It''s a painful waste of time. And it's mandatory for high school students in most of Los Angeles (and possibly many other parts of the country). It's the class most teachers probably never wanted to teach, and most students wonder why they have to take it.
When I was in high school a thousand years ago, we had this thing called “homeroom.” We would occasionally meet for 10 minutes in homeroom to handle simple business such as receiving our report cards, or voting for class president.
Now homeroom has morphed into something called "advisory." It's a required class, usually 2-3 hours a week for four years.
What is learned in Advisory?
Now that's a tricky question, and nobody I've ever spoken to seems to have a precise answer. The general goal seems to be to prepare students for college and a career.
There are no lesson plans or curriculum for advisory. The best I can do is invent various activities to make my students write, talk, and design posters about their plans for college. They roll their eyes in boredom, or try to text each other when they think I'm not looking. And I don't blame them, really. I think we're doing them a terrible disservice.
The people who dreamed up Advisory are trying to give the poorest inner-city kids a middle class education. This might have been commendable 40 years ago. But college is not the great career-maker it used to be.
Unless you get an advanced degree in a difficult subject which you're very passionate about and which is in high demand, college is unlikely to lead directly to wealth.
In most advisory classes, there is no discussion of any alternatives to college. Virtually nothing about how to get a college education on the cheap. And precious little about scholarships.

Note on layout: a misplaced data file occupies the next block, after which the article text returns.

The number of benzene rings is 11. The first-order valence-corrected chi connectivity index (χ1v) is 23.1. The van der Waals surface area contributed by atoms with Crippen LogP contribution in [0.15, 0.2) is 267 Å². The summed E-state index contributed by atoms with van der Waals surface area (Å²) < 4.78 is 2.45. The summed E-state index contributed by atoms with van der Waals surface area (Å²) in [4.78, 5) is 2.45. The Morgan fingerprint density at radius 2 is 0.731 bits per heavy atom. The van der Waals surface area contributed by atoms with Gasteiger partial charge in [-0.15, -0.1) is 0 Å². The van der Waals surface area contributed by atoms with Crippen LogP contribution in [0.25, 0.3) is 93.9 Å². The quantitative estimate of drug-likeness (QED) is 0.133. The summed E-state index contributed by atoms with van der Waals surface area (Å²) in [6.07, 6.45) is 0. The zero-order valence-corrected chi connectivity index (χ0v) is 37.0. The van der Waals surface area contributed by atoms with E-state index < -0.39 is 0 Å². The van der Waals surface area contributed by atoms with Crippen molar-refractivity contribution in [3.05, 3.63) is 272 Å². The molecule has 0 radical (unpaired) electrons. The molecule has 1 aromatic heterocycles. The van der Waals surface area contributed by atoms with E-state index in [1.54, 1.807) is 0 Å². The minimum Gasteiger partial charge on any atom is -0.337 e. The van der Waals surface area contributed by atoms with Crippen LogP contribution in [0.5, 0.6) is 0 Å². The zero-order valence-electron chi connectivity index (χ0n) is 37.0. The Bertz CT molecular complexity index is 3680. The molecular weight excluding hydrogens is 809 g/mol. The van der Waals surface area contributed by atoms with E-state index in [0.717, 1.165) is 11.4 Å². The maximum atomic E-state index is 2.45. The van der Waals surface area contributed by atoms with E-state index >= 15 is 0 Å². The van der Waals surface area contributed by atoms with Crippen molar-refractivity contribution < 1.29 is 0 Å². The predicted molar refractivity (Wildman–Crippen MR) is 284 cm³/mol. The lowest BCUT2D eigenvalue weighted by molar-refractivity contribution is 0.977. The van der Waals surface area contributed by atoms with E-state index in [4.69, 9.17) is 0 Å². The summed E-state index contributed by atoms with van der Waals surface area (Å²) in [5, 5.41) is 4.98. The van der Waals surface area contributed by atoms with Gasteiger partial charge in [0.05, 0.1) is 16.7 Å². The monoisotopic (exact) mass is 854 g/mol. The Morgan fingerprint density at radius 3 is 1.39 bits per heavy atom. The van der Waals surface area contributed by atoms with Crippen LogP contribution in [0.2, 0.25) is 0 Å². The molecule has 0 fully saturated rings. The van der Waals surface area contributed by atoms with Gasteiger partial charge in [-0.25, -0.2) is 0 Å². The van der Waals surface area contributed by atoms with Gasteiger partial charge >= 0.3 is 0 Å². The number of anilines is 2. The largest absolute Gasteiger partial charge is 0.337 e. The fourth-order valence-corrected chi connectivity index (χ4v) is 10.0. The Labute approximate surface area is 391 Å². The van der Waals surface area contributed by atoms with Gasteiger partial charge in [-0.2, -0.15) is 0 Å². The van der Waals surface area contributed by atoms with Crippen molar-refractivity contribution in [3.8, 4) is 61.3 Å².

Here's what they don't tell you in advisory:
- You can acquire all the knowledge a college degree would provide, and get it free of charge, on the internet
- You can send out 100 resumes and compete with the masses--or you can do something that will make you stand out, and all the employers will come to you
- There are thousands of ways you can create your own job, and make your own opportunities
- You can start your own business for $100 or less. Someone even wrote a book about how to do this: The $100 Startup: Reinvent the Way You Make a Living, Do What You Love, and Create a New Future
- If you really need to go to college, which is probably the case for most science, engineering, or medical jobs, there are a lot of ways to save money in the process
I went to college, and now I make my living as a science teacher, which generally requires a college degree (although it shouldn't).
But I also spent a few years selling walking tours in Rome. I hustled tens of thousands of dollars by promoting myself as a marketing copywriter. I've earned money as a musician, a tour guide, even as a poet once. I had a blast doing most of these things, and none of them required a college degree.
I think it's far more important to teach students to be independent, to have confidence in themselves and to create their own opportunities. Especially in today's economy, when more and more people are chasing fewer jobs. This generally isn't mentioned in advisory.
College is only one small piece of the success picture, and it's not always an essential piece. It shouldn't be treated as the only piece, which is what it often becomes in advisory.
When I teach anyone, whether in my classroom or on my website, they're going to see that they have almost everything they need within themselves. You are a lot more creative, talented, and resourceful than you probably realize.
There are many roads that you can take in life. I advise you not to feel limited by what you learn in advisory.